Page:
04
March
2015
|
09:50 AM
America/New_York

Forbes names Ohio State University Athletics Department one of the 10 best organizations to work for in sports

The Ohio State University Athletics Department’s culture and reputation for excellence have won the Buckeyes a new top 10 ranking. Forbes has named the department one of The 10 Best Organizations To Work For In Sports.

Ohio State is the only college athletic department to make the list. The others include: Arizona Diamondbacks, Cleveland Cavaliers, GMR Marketing, Navigate Research, National Football League, Premier Partnerships, The Aspire Group, RSE Ventures and Turnkey Sports and Entertainment.

Ohio State’s athletic enterprise is the nation's most comprehensive and one of its most successful collegiate athletics programs. With more than 300 employees, the department sponsors 36 fully funded varsity sports and operates facilities that include Ohio, Bill Davis and Jesse Owens stadiums, the Schottenstein Center, golf courses and many more.

Organizations that made the Forbes list have “developed an incredible reputation in the industry for the positive way they treat their employees.”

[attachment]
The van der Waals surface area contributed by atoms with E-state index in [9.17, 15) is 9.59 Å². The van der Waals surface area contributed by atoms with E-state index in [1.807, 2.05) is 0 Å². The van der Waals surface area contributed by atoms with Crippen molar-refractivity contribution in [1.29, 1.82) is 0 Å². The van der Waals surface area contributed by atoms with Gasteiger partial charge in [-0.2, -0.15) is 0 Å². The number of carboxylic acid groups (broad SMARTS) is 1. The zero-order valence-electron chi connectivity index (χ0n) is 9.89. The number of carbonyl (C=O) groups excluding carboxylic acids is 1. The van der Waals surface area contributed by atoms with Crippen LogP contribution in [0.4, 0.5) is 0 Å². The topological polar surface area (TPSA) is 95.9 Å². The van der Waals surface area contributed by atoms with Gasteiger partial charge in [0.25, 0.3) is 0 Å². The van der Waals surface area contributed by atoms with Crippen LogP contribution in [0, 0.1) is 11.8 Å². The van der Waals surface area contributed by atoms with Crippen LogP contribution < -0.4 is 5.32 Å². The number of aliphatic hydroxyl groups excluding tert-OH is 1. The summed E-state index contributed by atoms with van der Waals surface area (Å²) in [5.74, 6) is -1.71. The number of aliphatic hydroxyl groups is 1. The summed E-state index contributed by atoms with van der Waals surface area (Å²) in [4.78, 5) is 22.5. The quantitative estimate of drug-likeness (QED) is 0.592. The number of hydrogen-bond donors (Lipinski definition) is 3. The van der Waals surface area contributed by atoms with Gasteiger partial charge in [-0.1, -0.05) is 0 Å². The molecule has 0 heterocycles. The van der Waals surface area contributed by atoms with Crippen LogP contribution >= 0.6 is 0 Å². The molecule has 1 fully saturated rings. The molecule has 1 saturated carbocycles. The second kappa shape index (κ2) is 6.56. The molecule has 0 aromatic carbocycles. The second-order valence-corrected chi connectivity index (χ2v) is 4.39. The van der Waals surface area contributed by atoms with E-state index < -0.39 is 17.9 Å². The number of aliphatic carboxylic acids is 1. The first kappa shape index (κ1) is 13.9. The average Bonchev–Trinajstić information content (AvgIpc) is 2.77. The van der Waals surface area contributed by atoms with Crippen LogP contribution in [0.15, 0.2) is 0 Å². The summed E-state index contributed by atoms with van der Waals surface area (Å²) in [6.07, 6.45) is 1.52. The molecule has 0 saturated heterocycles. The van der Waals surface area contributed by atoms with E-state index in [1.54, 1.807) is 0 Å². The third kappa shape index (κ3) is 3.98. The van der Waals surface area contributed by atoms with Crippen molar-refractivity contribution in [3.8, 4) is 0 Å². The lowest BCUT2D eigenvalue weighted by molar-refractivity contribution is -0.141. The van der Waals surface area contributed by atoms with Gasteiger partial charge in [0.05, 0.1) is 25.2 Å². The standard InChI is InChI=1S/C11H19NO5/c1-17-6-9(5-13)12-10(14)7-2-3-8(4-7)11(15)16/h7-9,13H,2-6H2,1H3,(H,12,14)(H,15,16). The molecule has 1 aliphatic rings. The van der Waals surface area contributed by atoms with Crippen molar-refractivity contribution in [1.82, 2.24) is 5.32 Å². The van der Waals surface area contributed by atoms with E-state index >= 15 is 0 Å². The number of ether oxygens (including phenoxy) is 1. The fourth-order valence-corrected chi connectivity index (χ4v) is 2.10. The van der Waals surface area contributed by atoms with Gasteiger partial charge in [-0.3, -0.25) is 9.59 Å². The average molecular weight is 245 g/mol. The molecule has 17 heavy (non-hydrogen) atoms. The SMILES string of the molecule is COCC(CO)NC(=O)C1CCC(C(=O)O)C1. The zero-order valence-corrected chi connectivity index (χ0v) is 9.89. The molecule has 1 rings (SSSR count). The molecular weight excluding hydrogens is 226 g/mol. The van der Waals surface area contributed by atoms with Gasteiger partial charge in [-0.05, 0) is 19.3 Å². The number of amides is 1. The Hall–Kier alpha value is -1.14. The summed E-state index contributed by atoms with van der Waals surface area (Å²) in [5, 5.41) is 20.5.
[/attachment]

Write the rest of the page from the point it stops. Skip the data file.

To develop the list, Forbes contributor Jason Belzer sought to determine which leagues, teams, agencies and other organizations within the sports industry set themselves apart from the competition when it came to factors such as employee satisfication, work-life balance and career growth. He interviewed dozens of individuals at all levels of sports, from entry-level sales staff to team presidents and university leaders.

Ohio State Associate Athletic Director Janine Oman told the publication, “The culture is one of excellence that is focused on the growth and development of each person. It is an environment where all individuals are valuable members of the team with ideas to contribute and given the opportunity to lead those efforts.”

The athletics department is completely self-supporting; it receives no state tax or student tuition dollars. In fiscal year 2013, the department transferred nearly $30 million in assessments to the university, including more than $16 million in grant-in-aid reimbursement.